Without further adieu, here are the details

Est. OG: 1.064
Measured OG: 1.061
Est. FG: 1.018
Measured FG:1.012 (both)
ABV: 6.8% (both)
Efficiency: 74.8%
Batch size: 10.5 gallons
Boil Time: 60 minutes
IBU: 53
SRM: 36o

Grain Bill:
47% - Two-Row – 12lbs
11% - Bohemian Pils – 3lbs
11% - Cara 45 – 3lbs
7% - De-husked Carafa III – 2lbs
7% - Vienna – 2lbs
7% - Cane Sugar – 2lbs
4% - Acid Malt – 1.25lbs

Hop Bill:
45 min - Centennial – 1oz  
20 min – Mosaic – 1oz
5 min – Mosaic – 1oz
0 min – Mosaic – 1oz
0 min – Centennial – 1oz
30 min Whirlpool – Mosaic – 1oz
3 Days Dryhop – Mosaic – 4 oz
3 Days Dryhop – Centennial – 2oz

Mash Schedule:
151oF – Single Infusion – 60 minutes

BKyeast C2

12/26/13 - Brewed by myself. Easy brewday, hectic at the end. Mash only hit 149oF because I forgot that I would lose some heat since it was cold that day. Added 8 grams of Gypsum and 2 grams of Calcium Chloride along with 10mL of lactic acid to sparge water. Chilled to 58F and added 1.5L starter of each yeast separately to the carboys. Didn’t add any extra aeration to the Brett version. Both carboys are way to full so I covered with foil for overflow. Before I added the Conan yeast I took a quick smell and it was very Belgian like. I've read people mentioning this phenomenon when it ferments above 70F but I've never seen it myself until now.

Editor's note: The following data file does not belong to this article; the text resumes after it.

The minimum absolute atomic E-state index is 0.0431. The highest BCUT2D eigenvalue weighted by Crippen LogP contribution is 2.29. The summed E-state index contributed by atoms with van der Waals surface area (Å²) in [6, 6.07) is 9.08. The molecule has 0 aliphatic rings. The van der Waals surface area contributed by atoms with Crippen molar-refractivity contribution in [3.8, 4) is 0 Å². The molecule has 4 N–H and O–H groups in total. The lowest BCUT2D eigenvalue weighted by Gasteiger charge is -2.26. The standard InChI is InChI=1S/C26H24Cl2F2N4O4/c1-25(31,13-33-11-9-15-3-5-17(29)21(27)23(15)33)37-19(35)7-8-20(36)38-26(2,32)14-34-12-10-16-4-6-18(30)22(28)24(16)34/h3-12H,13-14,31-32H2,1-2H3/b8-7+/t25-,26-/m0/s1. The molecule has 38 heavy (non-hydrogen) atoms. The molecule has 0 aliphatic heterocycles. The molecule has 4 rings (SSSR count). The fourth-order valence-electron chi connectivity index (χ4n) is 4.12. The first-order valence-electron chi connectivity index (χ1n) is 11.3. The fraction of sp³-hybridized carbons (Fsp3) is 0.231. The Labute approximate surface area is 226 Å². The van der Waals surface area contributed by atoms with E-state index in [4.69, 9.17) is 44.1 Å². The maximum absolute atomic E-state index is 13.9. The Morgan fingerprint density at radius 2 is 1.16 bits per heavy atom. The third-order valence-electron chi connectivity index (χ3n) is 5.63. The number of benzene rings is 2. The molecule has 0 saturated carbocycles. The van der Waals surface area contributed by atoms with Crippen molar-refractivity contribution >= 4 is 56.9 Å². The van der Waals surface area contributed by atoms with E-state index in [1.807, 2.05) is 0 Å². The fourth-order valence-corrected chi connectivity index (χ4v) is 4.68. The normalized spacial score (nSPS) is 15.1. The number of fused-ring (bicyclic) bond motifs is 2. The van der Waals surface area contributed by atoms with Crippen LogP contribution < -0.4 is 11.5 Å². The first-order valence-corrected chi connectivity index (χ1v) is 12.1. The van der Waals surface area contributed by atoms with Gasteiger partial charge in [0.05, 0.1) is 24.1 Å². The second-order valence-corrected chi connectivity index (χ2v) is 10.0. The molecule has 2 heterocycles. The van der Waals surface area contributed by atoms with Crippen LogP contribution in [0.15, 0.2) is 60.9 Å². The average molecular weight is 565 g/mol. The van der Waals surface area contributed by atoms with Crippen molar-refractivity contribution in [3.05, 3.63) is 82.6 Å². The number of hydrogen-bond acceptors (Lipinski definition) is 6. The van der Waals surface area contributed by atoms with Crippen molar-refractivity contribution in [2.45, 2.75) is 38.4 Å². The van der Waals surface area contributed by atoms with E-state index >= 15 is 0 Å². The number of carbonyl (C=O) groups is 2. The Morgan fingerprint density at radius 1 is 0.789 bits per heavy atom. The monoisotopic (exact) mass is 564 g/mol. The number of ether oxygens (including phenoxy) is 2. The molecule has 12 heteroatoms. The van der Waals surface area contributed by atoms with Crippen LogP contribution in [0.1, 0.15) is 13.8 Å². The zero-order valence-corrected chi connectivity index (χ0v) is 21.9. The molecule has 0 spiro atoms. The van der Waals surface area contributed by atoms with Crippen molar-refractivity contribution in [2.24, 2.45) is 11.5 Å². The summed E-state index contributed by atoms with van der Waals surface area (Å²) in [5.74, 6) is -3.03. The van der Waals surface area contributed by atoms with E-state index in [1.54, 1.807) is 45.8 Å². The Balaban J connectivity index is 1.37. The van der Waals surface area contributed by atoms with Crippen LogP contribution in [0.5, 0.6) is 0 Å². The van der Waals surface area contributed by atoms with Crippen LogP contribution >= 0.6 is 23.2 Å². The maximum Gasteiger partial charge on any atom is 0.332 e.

12/27/13 – Fermentation of the Conan has taken off. Lots of blowoff, trying to keep fermentation at 68F using a water bath and ice cubes during the day. 

12/28/13 – Pellicle has formed over the top of the Brett IPA. 

12/29/13 – I was worried that fermentation had not started in the Brett IPA so I looked up my notes from the Cantillon IPA. I remember the fermentation being strange and this beer is following the same fermentation schedule. A krausen has started to form under the pellicle and is pushing it up as you can see in the picture. 

1/1/14 – Fermentation has started to take off for the Brett IPA and the krausen is slowly coming out of the top. It looks like a barrel fermentation you would see in Cantillon’s cellar. Very slow, with a strong stability, it’s not like a normal ale blow over. The krausen is stays together and falls in chunks.

1/5/14 - Finally able to put my air lock on the Brett IPA. Fermentation of the Conan version seems to have slowed about two days ago.

1/9/14 - Gravity on the Conan down to 1.012. Brett version still chugging along, down to 1.018.

1/15/14 - Dry-hopped the Conan version in a corny keg. 

1/20/14 - Kegged the Conan half and set the pressure to 12psi.

1/29/14 - Gravity down to 1.012 for the Brett version. Racked to a corny and dry-hopped.

2/4/14 - Kegged the Brett half and set pressure to 12psi. 

2/9/14 - First tasting of the Conan half.

2/19/14 - First tasting of the Brett half.

No comments:

Post a Comment